Text to 911 Instructions


THE FINAL TEXT to 911 jpeg 

Rutherford County 9-1-1 Communications Launches Text-to-911
On January 30, 2014 the FCC (Federal Communications Commission) adopted a policy statement with the goal that all wireless telephone companies and providers of interconnected text messaging services should enable consumers to send text message to 911.  The commission encouraged industry developed solutions to achieve this goal, and proposed rules that would require all covered text providers to support text-to-911 by December 31, 2014. The four largest carriers (AT&T, Sprint, T-Mobile, & Verizon) volunteered to make text-to-911 available to all PSAPs (Public Safety Answering Point) by May 15, 2014. The Commission has encouraged PSAPs to begin accepting texts as text providers develop text-to-911 capability. It is up to each PSAP to decide whether and when to begin accepting texts. (http://www.fcc.gov/text-to-911)

How to text 9-1-1 in an emergency:

  • Enter the numbers “911” in the “To” field;
  • The first text message to 9-1-1 should be brief and contain the location of the emergency and       type of help needed;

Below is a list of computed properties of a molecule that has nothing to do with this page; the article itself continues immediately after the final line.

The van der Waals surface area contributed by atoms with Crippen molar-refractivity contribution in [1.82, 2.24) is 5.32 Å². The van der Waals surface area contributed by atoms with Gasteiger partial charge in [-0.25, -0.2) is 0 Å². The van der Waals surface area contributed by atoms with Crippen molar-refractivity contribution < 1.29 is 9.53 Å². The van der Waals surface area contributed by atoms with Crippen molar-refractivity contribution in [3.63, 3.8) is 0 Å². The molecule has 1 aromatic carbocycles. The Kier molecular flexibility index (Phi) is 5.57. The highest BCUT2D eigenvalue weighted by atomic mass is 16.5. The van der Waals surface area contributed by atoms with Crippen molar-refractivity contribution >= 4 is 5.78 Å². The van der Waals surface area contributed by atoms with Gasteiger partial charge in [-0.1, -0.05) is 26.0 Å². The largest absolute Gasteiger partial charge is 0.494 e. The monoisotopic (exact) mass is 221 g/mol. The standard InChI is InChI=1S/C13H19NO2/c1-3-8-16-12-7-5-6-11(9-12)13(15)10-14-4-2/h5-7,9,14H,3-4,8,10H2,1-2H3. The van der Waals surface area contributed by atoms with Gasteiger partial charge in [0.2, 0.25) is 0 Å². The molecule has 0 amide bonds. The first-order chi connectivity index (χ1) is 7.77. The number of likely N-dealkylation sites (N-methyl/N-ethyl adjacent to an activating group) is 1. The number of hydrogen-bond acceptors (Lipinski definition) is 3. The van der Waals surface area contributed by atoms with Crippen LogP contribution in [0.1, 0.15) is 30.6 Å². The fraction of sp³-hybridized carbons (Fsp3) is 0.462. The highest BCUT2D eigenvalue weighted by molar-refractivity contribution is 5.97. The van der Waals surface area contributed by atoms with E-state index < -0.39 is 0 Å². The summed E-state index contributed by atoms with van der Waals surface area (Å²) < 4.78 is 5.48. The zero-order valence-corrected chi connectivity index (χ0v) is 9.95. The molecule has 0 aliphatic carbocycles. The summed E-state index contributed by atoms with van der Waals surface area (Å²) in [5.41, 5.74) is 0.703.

• Push the “Send” button.
  • Be prepared to answer questions and follow instructions from the 9-1-1 call taker.
  • Text in simple words – do not use abbreviations.
  • Keep text messages brief and concise.

Below are a few things to know if you need to text 9-1-1:

  • Text location information is not equal to current location technology.
  • As with all text messages, 9-1-1 messages can take longer to receive, can get out of order or may not be received.
  • Text-to-9-1-1 is not available if you are roaming.
  • A text or data plan is required to place a text-to-9-1-1
  • If texting to 9-1-1 is not available in your area, or is temporarily unavailable, you will receive a message indicating that texting 9-1-1 is not available and to contact 9-1-1 by other means.
  • Photos and videos cannot be sent to 9-1-1 at this time.
  • Text-to-9-1-1 cannot include more than one person. Do not send your emergency text to anyone other than 9-1-1.
  • Do not text and drive!

Residents are encouraged not to “test” this service by texting 911 unnecessarily. Texts to 911 require the call taker to stay on that line, thus not allowing the call taker to answer other lines that could be life threatening emergencies.